However, St Thomas’s Hospital Critical Care consultants arranged first a follow up clinic for patients who had been in Intensive Care and then scheduled Evening Support (Discussion) groups for survivors and close relations.

I was surprised and delighted with how helpful and reassuring it was to talk to people who had been in a similar situation and with whom I could swap war stories.

I had a particular lurid crop of hallucinations after my heart attack last August – up to 80% of patients in critical care experience some delusions that seem very real to us. Mine will be going into the Final Chapter of my nearly finished memoir.

I loved hearing about those that other patients had. One man was convinced burglars came in the night and stole all the hospital’s bandages. The nurses’ denials didn’t convince him one bit. One of my delusions was that Damien Hurst and Jeff Koons had presented the High Dependence Unit with priceless artefacts. My response was that they made the ward look untidy!!

Pimlico Library on the corner of Lupus Street

The Library Manager of Pimlico Library has kindly offered us a meeting room for our proposed Westminster Cardiac Support Group for one evening a month , There is a pleasant -looking coffee bar upstairs for anyone who comes early and we would provide water and soft drinks during the meeting. It also has a toy library!!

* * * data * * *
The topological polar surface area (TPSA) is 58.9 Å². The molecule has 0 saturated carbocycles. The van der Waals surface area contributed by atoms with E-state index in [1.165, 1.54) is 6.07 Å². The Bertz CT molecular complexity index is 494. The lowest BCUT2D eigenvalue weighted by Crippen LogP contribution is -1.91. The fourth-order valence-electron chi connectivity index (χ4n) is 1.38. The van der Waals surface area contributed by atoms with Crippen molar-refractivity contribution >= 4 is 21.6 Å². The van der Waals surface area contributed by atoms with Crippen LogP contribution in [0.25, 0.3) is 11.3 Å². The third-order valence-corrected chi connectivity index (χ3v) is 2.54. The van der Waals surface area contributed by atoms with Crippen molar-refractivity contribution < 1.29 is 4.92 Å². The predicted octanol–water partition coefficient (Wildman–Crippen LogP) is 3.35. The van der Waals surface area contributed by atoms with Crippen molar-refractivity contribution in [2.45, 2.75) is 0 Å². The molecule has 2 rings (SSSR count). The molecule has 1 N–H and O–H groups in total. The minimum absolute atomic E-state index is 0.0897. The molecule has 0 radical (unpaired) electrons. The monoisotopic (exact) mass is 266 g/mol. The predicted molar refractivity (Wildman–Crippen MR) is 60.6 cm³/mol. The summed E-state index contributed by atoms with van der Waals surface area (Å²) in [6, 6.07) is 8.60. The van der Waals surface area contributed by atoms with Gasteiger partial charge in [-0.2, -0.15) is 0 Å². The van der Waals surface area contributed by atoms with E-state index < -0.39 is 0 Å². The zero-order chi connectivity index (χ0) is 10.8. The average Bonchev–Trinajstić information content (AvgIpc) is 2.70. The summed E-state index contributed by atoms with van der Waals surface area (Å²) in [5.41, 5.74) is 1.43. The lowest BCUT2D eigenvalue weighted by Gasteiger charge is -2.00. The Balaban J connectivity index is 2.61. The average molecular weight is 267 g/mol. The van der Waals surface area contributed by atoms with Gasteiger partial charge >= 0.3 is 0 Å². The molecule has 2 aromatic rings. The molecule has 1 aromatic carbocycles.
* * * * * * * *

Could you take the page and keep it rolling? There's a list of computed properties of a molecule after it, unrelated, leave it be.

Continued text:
A quiet corner showing the entrance to the meeting room

Buses #C10, 24 and 360 stop outside, for the good walkers both Victoria and Pimlico Undergrounds are in walking distance and there is a lift down to the library level.

It’s a very generous offer and I hope plenty local post-cardiac catastrophe patients and their near-ones will come.

Pimlico Library

This is a large library with a huge range of facilities serving the general public and Pimlico Academy.

Locations and contact details

Opening hours

Day Main library
Monday to Friday 9.30am to 8pm
Saturday 9.30am to 5pm
Sunday 1.30pm to 5pm

Facilities and services